Windshields for these types of mics are generally made from a faux fur type of material and are pretty expensive for what they are. Necessity being the mother of invention and all that, I decided to make my own. I found the very thing – a rug made from long haired fake fur for £10, which I bought locally. I cut this up and made a windshield for the Zoom’s internal mics and a rather cunning re-use of some ‘Earbags‘ I bought last winter (for keeping ears warm, away from cold wind), I was able to make some windshields for the binaural mics. These are very difficult to come across, so making them myself was my only option. Contradicting my earlier point on discretion, I would look a ‘proper charlie’ with these things on, so perhaps not for public recordings (this may be less of a fashion crime in winter, though).
The material isn’t ideal – it has some high frequency attenuation, but it’s not that significant and some gentle Eq boosts can compensate for this at the editing stage of things. This is certainly preferable to the completely ruined recordings that anything more than gentle wind blowing (or movement) will create (particularly with binaural recording).
I’ve made a number of windshields for the Zoom and the external mics too (and a larger one), sewing and copydex galore ! I should say that the juries out on these at the moment though, as the Zoom foam windshields that came with my IQ7 mics seem to work as well – if not better.
So, I’m now making better recordings (technically) that i ever did with this new set-up and I plan to make many more. I’ve put some recordings which I probably won’t use in my music, up on my Freesound page: http://www.freesound.org/people/Iggyf/
I’ve used other people’s recordings myself from there, so I thought it would be good karma to ‘give something back’ (so to speak).
I have also posted a few montages of these some of my recent recordings up on my Soundcloud page:
(Headphone listening recommended)
I’ve recently acquired a Sony PCM-M10, which is a better recorder than the Zoom in many ways, so I hope to get some improved recordings.
We had to put our beautiful dog, Maxa to sleep on Tuesday (22/9). She was 15 and a half years old and physically, she was worn out.
Maxa was a very strong spirit – stubborn, dominating and yes, rather difficult ! To be fair, she was difficult all throughout her life, yet her companionship far outweighed this.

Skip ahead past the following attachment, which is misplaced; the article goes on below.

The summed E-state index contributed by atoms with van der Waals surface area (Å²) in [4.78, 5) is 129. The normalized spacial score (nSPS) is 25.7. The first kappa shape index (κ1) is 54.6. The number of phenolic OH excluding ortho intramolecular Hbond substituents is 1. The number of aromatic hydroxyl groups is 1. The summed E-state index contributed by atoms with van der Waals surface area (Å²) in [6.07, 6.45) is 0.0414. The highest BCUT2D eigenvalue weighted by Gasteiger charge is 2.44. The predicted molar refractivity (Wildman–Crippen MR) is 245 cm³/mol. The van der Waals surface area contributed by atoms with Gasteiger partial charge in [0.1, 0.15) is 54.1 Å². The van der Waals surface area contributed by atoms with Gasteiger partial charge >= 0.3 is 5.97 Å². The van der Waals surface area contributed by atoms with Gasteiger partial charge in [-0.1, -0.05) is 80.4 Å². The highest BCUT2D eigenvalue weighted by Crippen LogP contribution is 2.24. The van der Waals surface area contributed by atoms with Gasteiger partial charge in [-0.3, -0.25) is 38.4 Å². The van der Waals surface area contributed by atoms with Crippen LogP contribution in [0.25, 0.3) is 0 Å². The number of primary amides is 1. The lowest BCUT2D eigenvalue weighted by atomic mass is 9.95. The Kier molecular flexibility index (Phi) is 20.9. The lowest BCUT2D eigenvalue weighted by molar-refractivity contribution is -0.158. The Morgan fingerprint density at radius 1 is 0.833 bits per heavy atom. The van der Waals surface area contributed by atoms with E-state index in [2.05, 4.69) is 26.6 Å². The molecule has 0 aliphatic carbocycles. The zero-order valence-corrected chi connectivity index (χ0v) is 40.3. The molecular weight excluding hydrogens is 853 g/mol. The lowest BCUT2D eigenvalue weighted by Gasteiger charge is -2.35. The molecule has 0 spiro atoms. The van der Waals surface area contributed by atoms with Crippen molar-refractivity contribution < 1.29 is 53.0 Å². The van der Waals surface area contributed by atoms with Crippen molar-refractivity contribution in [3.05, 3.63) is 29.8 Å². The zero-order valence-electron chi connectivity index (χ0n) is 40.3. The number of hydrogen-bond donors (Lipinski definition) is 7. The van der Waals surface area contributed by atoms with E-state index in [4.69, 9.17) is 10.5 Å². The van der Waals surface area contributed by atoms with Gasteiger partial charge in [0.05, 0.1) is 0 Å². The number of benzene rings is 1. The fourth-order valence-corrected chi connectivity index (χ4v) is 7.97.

We got her in 2001 from the NCDL (National Canine Defence League), now called the ‘Dogs Trust’, from their old centre in Leeds. As a young dog, she was incredibly energetic and could run like the clappers. The combination of this and being bright as a button, very independent and a prolific hunter caused us a fair few problems. She would run off regularly (sometime for hours), ‘on the chase’, only coming back when she was ready. She certainly used up at least seven of her nine lives that way !
She was always very affectionate with us and loved meeting people and dogs she liked. She was a great companion dog and lay in her bed in my studio every day for the greater part of her life. She was a huge focus in our lives, for the fourteen and a half years that we had with her. We’ll miss her so very much, the house now feels very empty.
Finally, I’d like to say that I feel the experience of having Maxa, has improved me as a person.
Here’s a selection of photos of her taken over the years (in no particular order). It’s a nice way to remember her – as the strong, spirited creature she was, not just the physically and mentally (to a lesser degree) worn out dog who needed full-time care in her final years.
I’ve just completed a rework of the track ‘Dream of Form’ from my ‘Iris’ album’.
Spatial environmental recordings from a Zoom h2.n recorder were incorporated with selected tonal drone textures from the original to create a very different track. (The track is down-loadable as a 320kbps mp3 on the Soundcloud page)
Here’s two recent Images:
All images taken with an iPhone 6 using the ‘Average Camera Pro‘ app. Which (according to the developers description), does the following:
‘Average Camera automatically takes multiple pictures (immediately or after a timer expires), calculates the average picture out of these and normalizes the result’
It was a balmy day today, so the trees swaying in the garden seemed a good subject for this app. I took a lot of shots and this selection showed off one of the effects that the app can create. They are best viewed large, in order to see the ‘blur’ effects from the motion of the foliage. All the images were post-processed in Lab Color mode.
The app is available here: